Reviewed February 2020
Mackenzie Salisbury, Information Literacy Librarian
John M. Flaxman Library, School of the Art Institute of Chicago
Reading Resources — Roni Horn guide is a free web resource from the founders of Art Resources Transfer (A.R.T), artist Alejandro Cesarco, writer Kylie Gilchrist, and education consultant Wendy Tronrud. According to the website, “The Reading Resources is an annual series of online teaching guides that supplement the free art books provided by the D.U.C. Library Program.... It aims to facilitate the direct use of D.U.C. books in educational activities, and to equip readers with broader strategies for communication, critical inquiry, and social action. ” The design of this website is visually appealing, simple, and clean which allows the user to focus and engage with the content and images provided. Overall, the resource is successful in giving anyone with access to the internet multiple ways in which to begin to understand Roni Horn’s artwork.
This guide is broken down into four parts: Guiding Questions, Activities, Additional Materials, and a Bibliography. The navigation is not as clear initially as it could be, requiring the user to scroll “below the fold” to see each section within the guide, or to find the direct links to each section at the top of the screen. These channels of learning are derived from the Understanding by Design (UbD) Framework and backward design, in which educators start with the desired outcomes of a course and then create and design curriculum, assessment, and instruction modules working backward.
As an instructional tool, this resource works well beginning with the Guiding Questions section that frames the theme of Identity found in Roni Horn’s work. The explanation of the theme and the relationship to the artists’ work uses very accessible, basic language that is written for the broadest of audiences in an approachable style.
From there it outlines a number of Activities that act as subsections of the larger theme, and a number of exercises that can be built upon one another. All of these exercises are easy to follow and contemporary in their approach, relating terms like “selfies” to “self-portraiture.” There are a number of levels defined by general age group, but the content is somewhat identical, with slight variation in the explanation or production aspect of the activity. While this is clearly an attempt at making these activities user friendly, those with slightly more knowledge on the subject may find it lacking in critical connections. The last exercise in each activity always refers the viewer to other reading resources, which helps participants connect Roni Horn’s work to other contemporary artists.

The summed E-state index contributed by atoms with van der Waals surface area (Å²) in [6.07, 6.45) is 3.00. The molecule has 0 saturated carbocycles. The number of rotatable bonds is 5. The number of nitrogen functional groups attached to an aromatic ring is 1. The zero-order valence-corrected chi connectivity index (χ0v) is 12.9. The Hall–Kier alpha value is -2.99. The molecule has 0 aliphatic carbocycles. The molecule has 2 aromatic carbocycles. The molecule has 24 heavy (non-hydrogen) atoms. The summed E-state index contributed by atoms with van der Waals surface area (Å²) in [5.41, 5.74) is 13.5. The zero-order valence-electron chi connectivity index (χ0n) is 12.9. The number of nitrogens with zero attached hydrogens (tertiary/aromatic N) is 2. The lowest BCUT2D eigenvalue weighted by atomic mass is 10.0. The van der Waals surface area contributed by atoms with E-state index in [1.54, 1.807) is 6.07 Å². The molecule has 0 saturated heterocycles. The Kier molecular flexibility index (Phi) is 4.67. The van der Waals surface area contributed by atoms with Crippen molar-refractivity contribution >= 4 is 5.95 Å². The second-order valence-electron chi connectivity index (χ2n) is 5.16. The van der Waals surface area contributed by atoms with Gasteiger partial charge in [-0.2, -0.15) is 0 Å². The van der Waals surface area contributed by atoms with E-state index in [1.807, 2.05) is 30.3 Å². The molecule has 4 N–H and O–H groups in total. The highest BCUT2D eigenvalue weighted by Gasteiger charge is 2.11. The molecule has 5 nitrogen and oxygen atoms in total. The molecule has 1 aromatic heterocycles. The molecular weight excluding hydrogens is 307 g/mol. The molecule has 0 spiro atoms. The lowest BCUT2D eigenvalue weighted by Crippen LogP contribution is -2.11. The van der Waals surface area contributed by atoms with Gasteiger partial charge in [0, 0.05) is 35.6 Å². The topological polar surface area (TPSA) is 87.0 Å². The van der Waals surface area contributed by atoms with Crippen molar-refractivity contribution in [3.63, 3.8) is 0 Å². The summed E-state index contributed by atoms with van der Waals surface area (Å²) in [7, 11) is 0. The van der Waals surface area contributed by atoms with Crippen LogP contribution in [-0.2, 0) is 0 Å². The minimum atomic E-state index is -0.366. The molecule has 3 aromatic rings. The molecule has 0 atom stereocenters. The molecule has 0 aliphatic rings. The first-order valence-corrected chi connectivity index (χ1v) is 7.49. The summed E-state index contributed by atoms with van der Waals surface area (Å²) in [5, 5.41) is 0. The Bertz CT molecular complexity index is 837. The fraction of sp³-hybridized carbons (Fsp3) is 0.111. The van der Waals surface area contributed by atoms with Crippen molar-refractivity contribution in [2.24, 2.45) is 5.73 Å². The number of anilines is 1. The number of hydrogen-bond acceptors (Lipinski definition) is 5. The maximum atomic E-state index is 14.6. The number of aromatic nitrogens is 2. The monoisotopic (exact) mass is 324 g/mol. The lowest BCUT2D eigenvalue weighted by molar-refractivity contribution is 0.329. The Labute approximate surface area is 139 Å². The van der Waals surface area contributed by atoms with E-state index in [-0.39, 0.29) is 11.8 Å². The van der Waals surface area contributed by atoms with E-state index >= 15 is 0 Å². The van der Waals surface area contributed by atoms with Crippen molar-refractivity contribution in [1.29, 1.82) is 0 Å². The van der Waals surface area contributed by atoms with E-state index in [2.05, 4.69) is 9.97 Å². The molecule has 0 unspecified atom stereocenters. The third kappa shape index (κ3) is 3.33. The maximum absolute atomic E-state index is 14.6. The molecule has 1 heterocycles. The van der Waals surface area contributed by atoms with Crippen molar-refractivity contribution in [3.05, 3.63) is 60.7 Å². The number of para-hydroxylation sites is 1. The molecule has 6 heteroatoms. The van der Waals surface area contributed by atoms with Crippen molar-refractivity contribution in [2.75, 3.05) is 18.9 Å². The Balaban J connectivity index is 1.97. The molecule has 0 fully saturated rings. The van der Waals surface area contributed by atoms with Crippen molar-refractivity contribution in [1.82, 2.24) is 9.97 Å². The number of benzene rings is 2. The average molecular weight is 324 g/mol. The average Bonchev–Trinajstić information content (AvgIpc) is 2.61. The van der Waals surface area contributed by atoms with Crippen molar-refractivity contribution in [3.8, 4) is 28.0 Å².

The Additional Material section includes key terms consisting of free popular articles, videos, interviews, and museum websites, as well as a bibliography with similar materials. The variety of information provided does engage the user, however having additional materials based on the participants' level of understanding would expand the usability of this guide. There is also a place for participants to “talk back” to the creators of these guides, which is a link out to a form where there is a survey and a place to upload images.
Contemporary Art can often be hard to understand or access if the viewer doesn’t have previous understanding or knowledge on the subject. This resource in its current state is a fantastic primer or resource for contemporary art museums and libraries that work with the general public, school children, or even entry level college students. This guide successfully breaks down complex themes within art and helps the participants to begin to understand and engage with the artwork through the approach outlined in this guide.